Currently, high-level collaboration, including in some cases, Memorandums of Understanding, exists between the Forestry and Environment Services of Liberia, Sierra Leone, Guinea and the Cote d’Ivoire. The ongoing ROAM exercises funded by the GEF is being implemented under the aegis of the GEF/IUCN/MRU. Unfortunately, the “distinct States’ prerogative appeared to have prevailed in teaming arrangements, as separate country ROAM teams have been constituted. These teams only work as far as their national frontiers, with the subsequent country teams doing same on the other side of the frontier. From an ecological perspective; river basins, biodiversity or watershed, such an approach is likely to miss the “big picture” – or the landscape perspective, which is a central element in a ROAM.

It can be hypothesized that, by submitting to the “distinct State” prerogative; where political limits take precedence over ecological continuity (landscape, eco-region, river basin or watershed perspective), the “transboundary” argument is somewhat defeated. Ideally, under the auspices of the MRU, multi-country, multi-disciplinary teams should have been constituted to perform the mapping and associated landscape analyses.
However, all hope is not lost. Provided good quality, participatory mapping is performed on either side of national frontiers; to be strengthened by appropriate use of remotely sensed data and Geographic Information Systems, the Transboundary dimension of the spatial analyses can still be redeemed.

Furthermore, transboundary spatial analyses even in socially and politically connected entities can be sensitive, and complicated. Broad-based consultations and preparations, likely to be time-consuming and costly are required. Therefore, using desktop approaches to correct missing landscape perspectives is more reasonable than repeating the ROAM exercises even where adjacent transboundary maps are unavailable. Finally, given that a “restoration opportunity itself is at best a “moving target” there is occasion in the future to perform new analyses to fill any gaps observed in the current work.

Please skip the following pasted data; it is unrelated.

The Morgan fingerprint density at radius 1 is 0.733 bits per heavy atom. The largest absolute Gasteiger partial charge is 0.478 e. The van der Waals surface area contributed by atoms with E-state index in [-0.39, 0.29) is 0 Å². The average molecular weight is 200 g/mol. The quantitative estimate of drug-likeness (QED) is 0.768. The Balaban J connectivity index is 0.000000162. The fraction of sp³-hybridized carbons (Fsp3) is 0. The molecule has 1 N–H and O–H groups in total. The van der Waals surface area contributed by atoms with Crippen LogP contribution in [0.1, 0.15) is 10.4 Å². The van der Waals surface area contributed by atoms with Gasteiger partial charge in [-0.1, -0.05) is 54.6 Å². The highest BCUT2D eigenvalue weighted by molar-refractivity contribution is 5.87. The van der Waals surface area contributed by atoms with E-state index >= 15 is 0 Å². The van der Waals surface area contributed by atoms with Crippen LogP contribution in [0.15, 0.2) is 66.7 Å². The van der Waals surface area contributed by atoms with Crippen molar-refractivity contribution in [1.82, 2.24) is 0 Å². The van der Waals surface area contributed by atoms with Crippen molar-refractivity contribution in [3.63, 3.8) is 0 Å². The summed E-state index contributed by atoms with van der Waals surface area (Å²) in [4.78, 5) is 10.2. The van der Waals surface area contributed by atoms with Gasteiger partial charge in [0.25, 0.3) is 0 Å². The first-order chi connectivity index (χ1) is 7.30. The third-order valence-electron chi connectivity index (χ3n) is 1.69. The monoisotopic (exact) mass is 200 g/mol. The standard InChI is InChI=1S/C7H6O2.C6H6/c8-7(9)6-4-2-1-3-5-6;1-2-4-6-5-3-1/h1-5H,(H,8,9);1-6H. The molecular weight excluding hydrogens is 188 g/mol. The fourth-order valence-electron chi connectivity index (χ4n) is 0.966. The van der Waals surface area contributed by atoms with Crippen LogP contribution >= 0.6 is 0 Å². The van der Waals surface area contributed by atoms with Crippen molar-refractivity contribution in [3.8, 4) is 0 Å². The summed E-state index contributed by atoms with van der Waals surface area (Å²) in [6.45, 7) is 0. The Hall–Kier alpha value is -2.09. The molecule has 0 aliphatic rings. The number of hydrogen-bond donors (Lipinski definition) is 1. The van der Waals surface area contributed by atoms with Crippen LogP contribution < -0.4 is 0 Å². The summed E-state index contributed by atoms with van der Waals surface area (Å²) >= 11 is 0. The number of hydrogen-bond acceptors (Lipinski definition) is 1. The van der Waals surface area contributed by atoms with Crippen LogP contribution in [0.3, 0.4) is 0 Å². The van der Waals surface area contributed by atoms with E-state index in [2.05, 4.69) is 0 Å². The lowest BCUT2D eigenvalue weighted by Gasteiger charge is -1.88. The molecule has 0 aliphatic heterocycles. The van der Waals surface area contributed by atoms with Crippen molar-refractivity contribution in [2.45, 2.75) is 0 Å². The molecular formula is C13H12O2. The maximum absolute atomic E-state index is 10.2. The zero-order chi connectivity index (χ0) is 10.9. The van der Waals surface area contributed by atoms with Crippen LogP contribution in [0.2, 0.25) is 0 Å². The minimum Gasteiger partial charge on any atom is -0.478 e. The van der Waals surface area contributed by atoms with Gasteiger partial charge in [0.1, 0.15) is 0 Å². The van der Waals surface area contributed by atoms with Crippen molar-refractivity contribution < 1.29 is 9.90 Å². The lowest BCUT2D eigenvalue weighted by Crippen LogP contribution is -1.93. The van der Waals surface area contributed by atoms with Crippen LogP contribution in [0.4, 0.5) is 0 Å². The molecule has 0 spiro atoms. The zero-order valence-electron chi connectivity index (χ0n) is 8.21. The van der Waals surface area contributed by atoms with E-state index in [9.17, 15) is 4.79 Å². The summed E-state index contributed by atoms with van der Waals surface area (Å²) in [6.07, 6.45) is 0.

ROAM supporting wildlife corridors in multiple use landscapes

Wildlife corridors can be migratory routes for fauna species or ecological connections for flora gene transmissions, such as via pollinators. Promoting functional diversity and interconnectivity are to landscape or ecosystem management, as species richness and habitat protection are to protected area conservation. Landscape management then seeks to connect habitats, enabling functional diversity to play its ecosystem role of ensuring diverse responses to stressors and shocks, thereby strengthening resilience, sustaining life, livelihoods and human-ecosystem adaptation. So, to the extent that a ROAM can assist landscape managers determine where and how to address degradation of functional diversity, so too can a ROAM support concepts like wildlife corridors in multiple use landscapes.